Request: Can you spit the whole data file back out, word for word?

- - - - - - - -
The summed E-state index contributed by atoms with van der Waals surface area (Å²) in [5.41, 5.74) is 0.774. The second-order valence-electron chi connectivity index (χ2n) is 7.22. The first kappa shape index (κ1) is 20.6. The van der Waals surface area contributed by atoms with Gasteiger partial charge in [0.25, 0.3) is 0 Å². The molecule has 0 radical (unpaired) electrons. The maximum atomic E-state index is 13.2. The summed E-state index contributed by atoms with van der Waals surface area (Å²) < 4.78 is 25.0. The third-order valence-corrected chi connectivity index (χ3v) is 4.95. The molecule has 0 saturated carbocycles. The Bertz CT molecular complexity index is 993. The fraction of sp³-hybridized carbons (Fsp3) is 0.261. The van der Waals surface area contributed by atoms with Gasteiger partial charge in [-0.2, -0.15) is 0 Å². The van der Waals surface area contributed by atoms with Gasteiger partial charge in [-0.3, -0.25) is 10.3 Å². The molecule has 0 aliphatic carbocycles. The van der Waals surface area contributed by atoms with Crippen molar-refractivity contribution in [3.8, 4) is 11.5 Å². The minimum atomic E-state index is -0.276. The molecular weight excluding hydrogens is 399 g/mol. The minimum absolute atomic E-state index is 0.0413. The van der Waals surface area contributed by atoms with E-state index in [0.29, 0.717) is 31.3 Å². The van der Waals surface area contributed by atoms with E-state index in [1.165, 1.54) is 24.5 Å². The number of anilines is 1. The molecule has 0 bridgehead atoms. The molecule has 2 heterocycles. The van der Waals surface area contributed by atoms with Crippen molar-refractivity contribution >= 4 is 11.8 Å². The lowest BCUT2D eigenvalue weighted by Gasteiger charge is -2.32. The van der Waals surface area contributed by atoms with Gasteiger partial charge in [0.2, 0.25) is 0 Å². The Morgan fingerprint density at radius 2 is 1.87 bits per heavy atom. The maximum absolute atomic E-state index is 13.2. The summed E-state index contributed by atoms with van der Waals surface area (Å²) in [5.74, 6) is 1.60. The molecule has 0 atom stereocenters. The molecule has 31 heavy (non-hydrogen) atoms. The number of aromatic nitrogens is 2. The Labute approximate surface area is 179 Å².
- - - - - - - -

The summed E-state index contributed by atoms with van der Waals surface area (Å²) in [5.41, 5.74) is 0.774. The second-order valence-electron chi connectivity index (χ2n) is 7.22. The first kappa shape index (κ1) is 20.6. The van der Waals surface area contributed by atoms with Gasteiger partial charge in [0.25, 0.3) is 0 Å². The molecule has 0 radical (unpaired) electrons. The maximum atomic E-state index is 13.2. The summed E-state index contributed by atoms with van der Waals surface area (Å²) < 4.78 is 25.0. The third-order valence-corrected chi connectivity index (χ3v) is 4.95. The molecule has 0 saturated carbocycles. The Bertz CT molecular complexity index is 993. The fraction of sp³-hybridized carbons (Fsp3) is 0.261. The van der Waals surface area contributed by atoms with Gasteiger partial charge in [-0.2, -0.15) is 0 Å². The van der Waals surface area contributed by atoms with Gasteiger partial charge in [-0.3, -0.25) is 10.3 Å². The molecule has 0 aliphatic carbocycles. The van der Waals surface area contributed by atoms with Crippen molar-refractivity contribution in [3.8, 4) is 11.5 Å². The minimum atomic E-state index is -0.276. The molecular weight excluding hydrogens is 399 g/mol. The minimum absolute atomic E-state index is 0.0413. The van der Waals surface area contributed by atoms with E-state index in [0.29, 0.717) is 31.3 Å². The van der Waals surface area contributed by atoms with E-state index in [1.165, 1.54) is 24.5 Å². The number of anilines is 1. The molecule has 0 bridgehead atoms. The molecule has 2 heterocycles. The van der Waals surface area contributed by atoms with Crippen molar-refractivity contribution >= 4 is 11.8 Å². The lowest BCUT2D eigenvalue weighted by Gasteiger charge is -2.32. The van der Waals surface area contributed by atoms with Gasteiger partial charge in [0.2, 0.25) is 0 Å². The Morgan fingerprint density at radius 2 is 1.87 bits per heavy atom. The maximum absolute atomic E-state index is 13.2. The summed E-state index contributed by atoms with van der Waals surface area (Å²) in [5.74, 6) is 1.60. The molecule has 0 atom stereocenters. The molecule has 31 heavy (non-hydrogen) atoms. The number of aromatic nitrogens is 2. The Labute approximate surface area is 179 Å².